As a college student, I was enamored by professors who would pull out a beautiful fountain pen (usually Mont Blanc) and make a note on my paper. As laptops were emerging in our classrooms and disposable Bic pens were ubiquitous, the idea of carrying a pen that meant something was endearing. After purchasing my first Mont Blanc rollerball, I quickly found my interest turning toward vintage fountain pens. On a graduate student budget, I wasn’t able to afford the more “fancy” varieties, so the mid century modern pens – manufactured by the Esterbrook Pen Company – captured my attention.
Although they are somewhat scorned by collectors who are enamored by more glamorous pens, Esterbrook fountain pens have come into their own in recent years – due in part to a surge in the popularity of mid century modern decor and lifestyle. In fact, some collectors have begun to exclusively focus on Esterbrooks. Made for the economy market and a favorite among students, Esterbrook pens (and the scarcer pencils) were consistently well-made and innovative – almost all of them constructed with a stainless steel nib.
Esterbrook Fountain Pens For Sale
Scroll over “Esterbrook” items on eBay to check out what’s currently available. Buying Esterbrook Fountain Pens is an economical way to start a pen collection that goes along with your mid century modern decor.
History of Esterbook Fountain Pens
Richard Esterbrook was a Cornish Quaker from England who saw an opportunity in the United States to manufacture Steel Pens. In 1856 R.Esterbrook traveled to the US to set up shop as ‘The Steel Pen Manufacturing Company’ where Richard made these steel pens by hand using special tools and machines (mostly that Richard had to invent). In 1858, he was able to establish himself as the sole pen manufacturer in the USA and he changed the company name to ‘The Esterbrook Steel Pen Mfg. Co.’ The company settled down in Camden, New Jersey. Quality was a key factor in his success. His steel pens were versatile, long lasting, and came in many different styles to fit the varied writing styles of the public. Sadly, Richard Esterbrook didn’t see the ‘empire’ his company was to become as he passed away in Atlanta on October 12th, 1895.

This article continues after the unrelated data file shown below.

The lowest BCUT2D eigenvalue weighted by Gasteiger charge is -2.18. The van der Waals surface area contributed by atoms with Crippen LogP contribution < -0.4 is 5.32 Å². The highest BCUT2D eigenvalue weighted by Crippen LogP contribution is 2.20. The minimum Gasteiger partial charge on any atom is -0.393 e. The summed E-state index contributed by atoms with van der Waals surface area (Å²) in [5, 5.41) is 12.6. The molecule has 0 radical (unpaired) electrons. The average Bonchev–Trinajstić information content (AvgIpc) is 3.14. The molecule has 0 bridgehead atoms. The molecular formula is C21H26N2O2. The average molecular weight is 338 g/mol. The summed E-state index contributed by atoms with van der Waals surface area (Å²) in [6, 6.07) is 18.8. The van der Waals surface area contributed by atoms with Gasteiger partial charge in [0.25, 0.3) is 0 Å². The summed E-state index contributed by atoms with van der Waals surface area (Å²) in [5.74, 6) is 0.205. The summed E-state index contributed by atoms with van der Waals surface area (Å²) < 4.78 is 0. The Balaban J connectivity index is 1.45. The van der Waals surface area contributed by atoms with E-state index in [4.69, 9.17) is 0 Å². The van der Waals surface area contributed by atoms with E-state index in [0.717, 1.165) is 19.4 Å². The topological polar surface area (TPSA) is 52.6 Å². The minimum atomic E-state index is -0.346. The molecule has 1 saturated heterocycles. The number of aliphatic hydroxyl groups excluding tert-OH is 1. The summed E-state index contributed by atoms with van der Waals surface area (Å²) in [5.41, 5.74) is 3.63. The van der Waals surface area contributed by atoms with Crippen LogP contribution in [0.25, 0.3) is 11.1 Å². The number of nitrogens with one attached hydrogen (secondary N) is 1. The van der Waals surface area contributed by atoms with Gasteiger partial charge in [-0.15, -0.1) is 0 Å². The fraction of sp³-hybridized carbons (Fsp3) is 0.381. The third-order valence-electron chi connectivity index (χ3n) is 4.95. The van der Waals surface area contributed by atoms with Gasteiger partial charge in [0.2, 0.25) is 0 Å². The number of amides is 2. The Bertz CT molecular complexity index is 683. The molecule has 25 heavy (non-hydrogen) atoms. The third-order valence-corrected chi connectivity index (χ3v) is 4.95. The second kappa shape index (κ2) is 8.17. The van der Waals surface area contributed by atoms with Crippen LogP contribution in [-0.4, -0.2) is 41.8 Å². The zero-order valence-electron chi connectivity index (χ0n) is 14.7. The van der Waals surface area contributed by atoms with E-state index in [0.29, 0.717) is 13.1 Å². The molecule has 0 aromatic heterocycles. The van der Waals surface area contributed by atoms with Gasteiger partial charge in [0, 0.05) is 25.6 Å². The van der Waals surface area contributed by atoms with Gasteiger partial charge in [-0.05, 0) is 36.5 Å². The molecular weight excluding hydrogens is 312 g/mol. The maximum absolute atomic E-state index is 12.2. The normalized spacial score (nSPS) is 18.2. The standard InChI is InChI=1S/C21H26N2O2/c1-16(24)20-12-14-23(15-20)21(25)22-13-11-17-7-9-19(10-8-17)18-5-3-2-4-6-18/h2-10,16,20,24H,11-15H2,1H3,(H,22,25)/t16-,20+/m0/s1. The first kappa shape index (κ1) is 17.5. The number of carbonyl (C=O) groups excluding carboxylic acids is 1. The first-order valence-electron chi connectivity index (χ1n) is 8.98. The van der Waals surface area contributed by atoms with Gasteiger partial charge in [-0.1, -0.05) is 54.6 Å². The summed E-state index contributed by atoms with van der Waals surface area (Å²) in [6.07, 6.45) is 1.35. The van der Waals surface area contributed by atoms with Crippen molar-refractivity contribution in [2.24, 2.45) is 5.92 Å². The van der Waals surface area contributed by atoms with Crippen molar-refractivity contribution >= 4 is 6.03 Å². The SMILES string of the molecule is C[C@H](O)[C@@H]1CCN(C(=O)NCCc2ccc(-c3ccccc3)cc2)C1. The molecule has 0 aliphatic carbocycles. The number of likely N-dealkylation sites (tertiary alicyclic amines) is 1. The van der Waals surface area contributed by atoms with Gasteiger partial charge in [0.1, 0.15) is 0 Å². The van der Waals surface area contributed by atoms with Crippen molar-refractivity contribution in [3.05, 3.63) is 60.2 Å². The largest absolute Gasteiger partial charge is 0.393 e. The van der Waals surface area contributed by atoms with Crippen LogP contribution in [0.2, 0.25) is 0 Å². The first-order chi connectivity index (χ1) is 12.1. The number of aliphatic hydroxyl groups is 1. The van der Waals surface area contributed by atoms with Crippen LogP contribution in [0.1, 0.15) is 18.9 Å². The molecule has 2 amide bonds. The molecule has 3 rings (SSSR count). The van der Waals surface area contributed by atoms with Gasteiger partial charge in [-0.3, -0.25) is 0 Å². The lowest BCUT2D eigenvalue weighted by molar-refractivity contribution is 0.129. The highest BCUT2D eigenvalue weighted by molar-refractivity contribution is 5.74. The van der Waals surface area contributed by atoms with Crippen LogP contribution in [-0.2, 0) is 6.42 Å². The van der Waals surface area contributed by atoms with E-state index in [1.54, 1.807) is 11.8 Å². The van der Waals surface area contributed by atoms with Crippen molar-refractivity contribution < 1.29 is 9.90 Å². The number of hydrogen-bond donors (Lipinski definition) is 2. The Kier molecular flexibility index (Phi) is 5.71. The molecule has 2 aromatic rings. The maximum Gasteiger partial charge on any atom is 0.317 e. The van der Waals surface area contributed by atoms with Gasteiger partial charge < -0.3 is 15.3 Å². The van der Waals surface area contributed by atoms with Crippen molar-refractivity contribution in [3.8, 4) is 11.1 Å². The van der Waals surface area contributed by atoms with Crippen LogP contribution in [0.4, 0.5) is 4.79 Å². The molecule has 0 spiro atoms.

The company wasted no time after Richard’s death to expand the company. Just one year after his death, in 1896, they started an Esterbrook branch in England to join the ranks of the other main pen manufactures in Birmingham. In 1912, the company had gotten so large that they erected a 5 story building, just to continue manufacturing pens. By 1920, the fountain pen was fast becoming more popular amongst people who were tired of ‘dipping.’ To meet this demand the company manufactured its first fountain pen. In 1930 the company sought less expensive means of manufacturing pens because gold and ‘jewel’ tips were too expensive and in this same year they began selling fountain pens in England . The Esterbrook Company began using the metal Iridium which they called ‘Durachrome.’ To meet the fountain pen demand the company reformed as ‘The Esterbrook Hazel Pens Ltd.’ In 1940 war had come to strike a blow at the Esterbrook company. On November 19th 1940 their England location was hit by an incendiary bomb destroying half of the location. To make matters worse, when putting out the fire using a human water bucket chain, someone accidentally grabbed a bucket of paraffin and set the place further ablaze. Oddly enough, the company was able to rebuild the structure during the war. However, the government had placed a stipulation that 50% of its capacity was to be used for government related purposes.
In 1947, the company bought out John Mitchell and the American branch had already acquired Hazel Pen co. The company re-formed again as ‘The Esterbrook Pen Company.’ The company continued to thrive until the beginning of 1960 when the company started to see a decline in export trades with England. In 1967 the Esterbrook Empire was bought out world wide by the Venus Pencil Company and thus the name changed to Venus Esterbrook. Venus Esterbrook continued to produce the renew points for fountain pens. There were numerous administrative changes and moves and eventually their final base of operations was vacated in 1972, though the building still stands today. The end of the empire was gone. The company, in one fraction or another can now be traced to Berol Ltd. Berol, as you may or may not know is one of the major ball-point-pen manufacturers. (source of history)